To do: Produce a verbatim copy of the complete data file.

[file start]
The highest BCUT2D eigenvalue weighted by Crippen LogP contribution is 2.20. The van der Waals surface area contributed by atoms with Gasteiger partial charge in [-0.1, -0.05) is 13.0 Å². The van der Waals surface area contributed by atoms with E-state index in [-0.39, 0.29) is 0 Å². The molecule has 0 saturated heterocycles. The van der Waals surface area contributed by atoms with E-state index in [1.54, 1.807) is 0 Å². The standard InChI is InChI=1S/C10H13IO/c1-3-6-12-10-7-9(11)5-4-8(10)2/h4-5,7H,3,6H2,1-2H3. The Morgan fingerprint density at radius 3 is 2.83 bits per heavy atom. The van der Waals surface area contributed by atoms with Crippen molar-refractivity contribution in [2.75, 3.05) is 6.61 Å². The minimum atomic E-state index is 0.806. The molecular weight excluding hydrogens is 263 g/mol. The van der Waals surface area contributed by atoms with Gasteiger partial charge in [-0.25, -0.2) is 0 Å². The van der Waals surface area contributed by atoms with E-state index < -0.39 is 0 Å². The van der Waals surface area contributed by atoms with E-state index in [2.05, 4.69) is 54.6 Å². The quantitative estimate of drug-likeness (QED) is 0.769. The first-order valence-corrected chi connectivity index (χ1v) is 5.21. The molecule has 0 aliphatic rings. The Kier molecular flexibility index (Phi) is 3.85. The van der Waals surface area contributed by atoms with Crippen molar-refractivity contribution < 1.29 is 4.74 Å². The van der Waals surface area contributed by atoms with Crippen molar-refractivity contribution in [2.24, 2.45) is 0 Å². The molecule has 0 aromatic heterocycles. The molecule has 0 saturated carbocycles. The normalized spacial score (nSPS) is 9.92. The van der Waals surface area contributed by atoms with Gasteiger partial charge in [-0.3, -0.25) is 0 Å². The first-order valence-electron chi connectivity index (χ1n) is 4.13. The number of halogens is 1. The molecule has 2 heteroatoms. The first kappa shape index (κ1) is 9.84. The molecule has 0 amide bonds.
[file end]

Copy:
The highest BCUT2D eigenvalue weighted by Crippen LogP contribution is 2.20. The van der Waals surface area contributed by atoms with Gasteiger partial charge in [-0.1, -0.05) is 13.0 Å². The van der Waals surface area contributed by atoms with E-state index in [-0.39, 0.29) is 0 Å². The molecule has 0 saturated heterocycles. The van der Waals surface area contributed by atoms with E-state index in [1.54, 1.807) is 0 Å². The standard InChI is InChI=1S/C10H13IO/c1-3-6-12-10-7-9(11)5-4-8(10)2/h4-5,7H,3,6H2,1-2H3. The Morgan fingerprint density at radius 3 is 2.83 bits per heavy atom. The van der Waals surface area contributed by atoms with Crippen molar-refractivity contribution in [2.75, 3.05) is 6.61 Å². The minimum atomic E-state index is 0.806. The molecular weight excluding hydrogens is 263 g/mol. The van der Waals surface area contributed by atoms with Gasteiger partial charge in [-0.25, -0.2) is 0 Å². The van der Waals surface area contributed by atoms with E-state index < -0.39 is 0 Å². The van der Waals surface area contributed by atoms with E-state index in [2.05, 4.69) is 54.6 Å². The quantitative estimate of drug-likeness (QED) is 0.769. The first-order valence-corrected chi connectivity index (χ1v) is 5.21. The molecule has 0 aliphatic rings. The Kier molecular flexibility index (Phi) is 3.85. The van der Waals surface area contributed by atoms with Crippen molar-refractivity contribution < 1.29 is 4.74 Å². The van der Waals surface area contributed by atoms with Crippen molar-refractivity contribution in [2.24, 2.45) is 0 Å². The molecule has 0 aromatic heterocycles. The molecule has 0 saturated carbocycles. The normalized spacial score (nSPS) is 9.92. The van der Waals surface area contributed by atoms with Gasteiger partial charge in [-0.3, -0.25) is 0 Å². The first-order valence-electron chi connectivity index (χ1n) is 4.13. The number of halogens is 1. The molecule has 2 heteroatoms. The first kappa shape index (κ1) is 9.84. The molecule has 0 amide bonds.